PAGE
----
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This is something that I have wanted to know for a really long time, but never came around to actually posing a question.

I know that in the terminal that is provided in Linux distros, the entire history of commands can be seen by using the arrow keys (if there is any other method, I'm not aware of it), so how does this happen?

Is there someplace where the terminal logs all the keystrokes? Is it some sort of buffer? But, then again, if it was a buffer, it would be cleared out after a while, would it not?

How does this system work?

  • write history to get all previously used commands.. – Sukupa91 Nov 19 '13 at 6:21
  • The OP is not asking about the history command but how this whole system of remembering old commands works. – Tarun Nov 19 '13 at 6:24
  • sorry i got it wrong.. – Sukupa91 Nov 19 '13 at 6:31
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    Mind this exception: if the command starts with a space the command will not end up in history. – Rinzwind Nov 19 '13 at 11:03
  • @Rinzwind , It does gets added to history, if started with a space. – GC 13 Feb 28 '14 at 10:41
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This is the command history and it is a feature of the shell rather than the terminal.

On Ubuntu (and a lot if not most of the other Linux distributions) the default shell for interactive use is Bash (/bin/bash). Bash keeps your history, that is a list of the last commands at ~/.bash_history. When you open a shell (usually by opening a terminal) this file is read and loaded into the internal history of this shell. Once you close the shell, the changes are written back to the file. By default this is limited to the last 500 commands.

There are a few variables and shell options that can change the behaviour of how this works exactly. Have a look at the bash manpage (man bash) if you want to know more. Just search for HISTORY (type /^HISTORY and confirm with Enter, jump to next find with n)

Also there are quite a lot more methods to go around the history than just Up and Down:

  • For example, press Ctrl+R and part of a previous command, bash will search backwards in the history for a matching command, repeat pressing Ctrl+R if the first match is not the one you are looking for. (See 'Commands for Manipulating the History' in the bash manpage)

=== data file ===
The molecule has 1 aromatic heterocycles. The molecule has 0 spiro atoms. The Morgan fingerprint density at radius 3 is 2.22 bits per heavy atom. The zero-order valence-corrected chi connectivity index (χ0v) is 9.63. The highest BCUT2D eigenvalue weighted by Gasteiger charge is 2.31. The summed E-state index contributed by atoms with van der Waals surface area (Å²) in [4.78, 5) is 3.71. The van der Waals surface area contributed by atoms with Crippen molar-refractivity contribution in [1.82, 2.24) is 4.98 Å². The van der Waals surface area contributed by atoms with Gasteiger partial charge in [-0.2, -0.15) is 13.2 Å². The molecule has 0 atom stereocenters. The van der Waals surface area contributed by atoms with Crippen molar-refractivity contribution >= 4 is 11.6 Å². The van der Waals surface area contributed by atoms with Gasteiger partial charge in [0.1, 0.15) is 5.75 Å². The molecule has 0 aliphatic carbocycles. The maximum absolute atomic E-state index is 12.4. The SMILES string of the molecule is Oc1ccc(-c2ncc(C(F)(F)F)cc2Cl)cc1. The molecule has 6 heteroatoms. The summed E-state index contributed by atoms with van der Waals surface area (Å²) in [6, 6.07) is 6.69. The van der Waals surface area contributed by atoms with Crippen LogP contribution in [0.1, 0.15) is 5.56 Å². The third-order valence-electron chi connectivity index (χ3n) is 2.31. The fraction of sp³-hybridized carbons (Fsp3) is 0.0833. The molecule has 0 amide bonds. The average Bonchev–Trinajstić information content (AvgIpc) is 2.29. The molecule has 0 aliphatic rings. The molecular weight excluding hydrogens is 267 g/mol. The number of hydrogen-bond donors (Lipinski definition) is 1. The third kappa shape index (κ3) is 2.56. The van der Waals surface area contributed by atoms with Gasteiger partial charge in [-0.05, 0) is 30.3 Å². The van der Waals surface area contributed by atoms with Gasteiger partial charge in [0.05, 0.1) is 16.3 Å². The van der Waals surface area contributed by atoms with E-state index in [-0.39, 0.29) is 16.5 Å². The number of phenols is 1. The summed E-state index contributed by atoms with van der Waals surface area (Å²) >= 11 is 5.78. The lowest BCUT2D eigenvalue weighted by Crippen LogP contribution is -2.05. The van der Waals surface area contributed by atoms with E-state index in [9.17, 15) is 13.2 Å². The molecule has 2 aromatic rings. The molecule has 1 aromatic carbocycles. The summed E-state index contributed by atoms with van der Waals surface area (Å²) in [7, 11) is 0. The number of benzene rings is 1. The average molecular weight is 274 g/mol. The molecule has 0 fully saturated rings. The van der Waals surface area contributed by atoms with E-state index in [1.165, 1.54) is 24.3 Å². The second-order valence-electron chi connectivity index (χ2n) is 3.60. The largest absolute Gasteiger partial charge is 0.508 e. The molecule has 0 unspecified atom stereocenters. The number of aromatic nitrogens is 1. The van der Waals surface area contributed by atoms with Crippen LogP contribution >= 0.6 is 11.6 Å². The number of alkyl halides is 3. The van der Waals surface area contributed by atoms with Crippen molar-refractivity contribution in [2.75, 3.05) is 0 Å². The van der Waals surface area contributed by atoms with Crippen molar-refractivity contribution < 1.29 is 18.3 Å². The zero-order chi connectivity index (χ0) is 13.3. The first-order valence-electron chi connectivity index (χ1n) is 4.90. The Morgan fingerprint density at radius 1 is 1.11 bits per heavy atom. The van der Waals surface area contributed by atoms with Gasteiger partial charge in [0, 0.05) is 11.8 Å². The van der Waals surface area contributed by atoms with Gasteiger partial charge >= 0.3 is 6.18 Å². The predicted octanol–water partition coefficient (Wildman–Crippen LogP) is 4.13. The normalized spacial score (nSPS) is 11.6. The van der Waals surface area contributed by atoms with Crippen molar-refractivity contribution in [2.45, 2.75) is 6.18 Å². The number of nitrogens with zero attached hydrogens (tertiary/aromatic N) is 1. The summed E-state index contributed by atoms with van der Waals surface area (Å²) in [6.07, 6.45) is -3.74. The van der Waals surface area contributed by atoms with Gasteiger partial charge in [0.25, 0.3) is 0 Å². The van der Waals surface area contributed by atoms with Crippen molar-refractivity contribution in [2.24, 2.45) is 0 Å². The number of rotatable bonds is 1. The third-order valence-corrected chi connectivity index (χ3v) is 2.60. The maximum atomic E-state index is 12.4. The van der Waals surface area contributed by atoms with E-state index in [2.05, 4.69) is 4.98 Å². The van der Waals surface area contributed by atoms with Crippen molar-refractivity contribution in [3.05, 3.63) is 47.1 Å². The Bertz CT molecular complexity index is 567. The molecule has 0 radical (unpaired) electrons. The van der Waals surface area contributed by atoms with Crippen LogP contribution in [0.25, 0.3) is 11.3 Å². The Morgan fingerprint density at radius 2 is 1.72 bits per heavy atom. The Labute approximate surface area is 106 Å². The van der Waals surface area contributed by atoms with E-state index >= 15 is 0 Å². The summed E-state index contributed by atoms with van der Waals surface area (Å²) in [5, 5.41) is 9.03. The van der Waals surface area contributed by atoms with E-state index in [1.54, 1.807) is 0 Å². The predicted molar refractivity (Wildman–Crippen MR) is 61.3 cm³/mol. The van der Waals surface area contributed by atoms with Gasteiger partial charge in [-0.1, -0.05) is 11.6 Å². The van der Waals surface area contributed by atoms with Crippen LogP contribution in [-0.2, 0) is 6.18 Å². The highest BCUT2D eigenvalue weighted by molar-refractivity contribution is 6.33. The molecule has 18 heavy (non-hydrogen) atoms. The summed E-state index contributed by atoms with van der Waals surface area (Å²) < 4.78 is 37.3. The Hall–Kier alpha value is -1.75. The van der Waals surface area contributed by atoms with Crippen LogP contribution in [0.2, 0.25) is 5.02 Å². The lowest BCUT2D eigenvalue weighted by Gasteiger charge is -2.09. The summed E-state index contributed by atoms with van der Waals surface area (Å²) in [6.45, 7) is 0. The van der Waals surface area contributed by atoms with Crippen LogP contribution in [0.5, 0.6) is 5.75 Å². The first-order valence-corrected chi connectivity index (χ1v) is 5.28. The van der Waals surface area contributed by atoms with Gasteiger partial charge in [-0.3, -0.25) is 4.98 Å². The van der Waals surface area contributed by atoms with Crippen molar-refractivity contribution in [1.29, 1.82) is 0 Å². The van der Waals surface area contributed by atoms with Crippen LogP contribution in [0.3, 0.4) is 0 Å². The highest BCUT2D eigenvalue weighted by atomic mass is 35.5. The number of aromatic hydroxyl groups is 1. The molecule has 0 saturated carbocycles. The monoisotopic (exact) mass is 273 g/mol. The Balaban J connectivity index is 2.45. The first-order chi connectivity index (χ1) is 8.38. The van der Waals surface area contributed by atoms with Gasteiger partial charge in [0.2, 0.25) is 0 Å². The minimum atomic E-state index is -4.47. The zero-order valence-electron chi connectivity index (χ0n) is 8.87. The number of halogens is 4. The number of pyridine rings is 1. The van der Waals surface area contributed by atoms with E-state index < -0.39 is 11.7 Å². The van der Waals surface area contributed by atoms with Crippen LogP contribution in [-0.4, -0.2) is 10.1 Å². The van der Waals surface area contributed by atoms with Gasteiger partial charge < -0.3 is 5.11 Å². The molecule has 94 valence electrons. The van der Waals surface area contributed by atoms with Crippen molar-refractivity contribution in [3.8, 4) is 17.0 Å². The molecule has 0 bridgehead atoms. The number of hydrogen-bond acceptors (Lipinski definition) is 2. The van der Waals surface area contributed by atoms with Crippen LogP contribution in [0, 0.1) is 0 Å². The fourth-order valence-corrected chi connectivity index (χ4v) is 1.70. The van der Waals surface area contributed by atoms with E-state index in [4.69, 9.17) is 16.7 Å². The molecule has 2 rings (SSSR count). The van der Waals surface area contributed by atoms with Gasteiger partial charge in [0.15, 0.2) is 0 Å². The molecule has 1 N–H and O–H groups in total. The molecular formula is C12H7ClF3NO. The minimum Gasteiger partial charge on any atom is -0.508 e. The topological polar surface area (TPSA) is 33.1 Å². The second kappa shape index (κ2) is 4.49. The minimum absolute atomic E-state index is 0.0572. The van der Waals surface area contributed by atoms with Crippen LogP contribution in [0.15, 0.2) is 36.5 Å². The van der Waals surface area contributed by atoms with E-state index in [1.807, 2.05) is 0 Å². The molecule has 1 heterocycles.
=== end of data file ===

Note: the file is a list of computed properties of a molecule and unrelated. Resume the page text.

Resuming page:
• Copy /etc/inputrc to ~/.inputrc and uncomment the lines with history-search-forward and history-search-backward in them. If you type the first letters of a command and press PgUp, bash will show only commands from the history that start with the same letters. (Work only in shells opened after this change was made)

  • Type !! instead of a command on the shell, this will repeat the last command (see 'HISTORY EXPANSION' in the bash manpage for more information on that).

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    And if you don't want it to keep a history, put unset HISTFILE into your ~/.bashrc. Then it will only keep history in memory, clearing it for each new shell invocation. – a CVn Nov 19 '13 at 10:13
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Command history is generally stored on per-user basis in the .bash_history file in your home directory. Means, every user has its own set of commands he has executed.

When multiple terminal sessions are open they may show you different commands when pressing the arrow key, but when you will close all the terminal windows the history from different terminal session will be merged to a common ~/.bash_history file.

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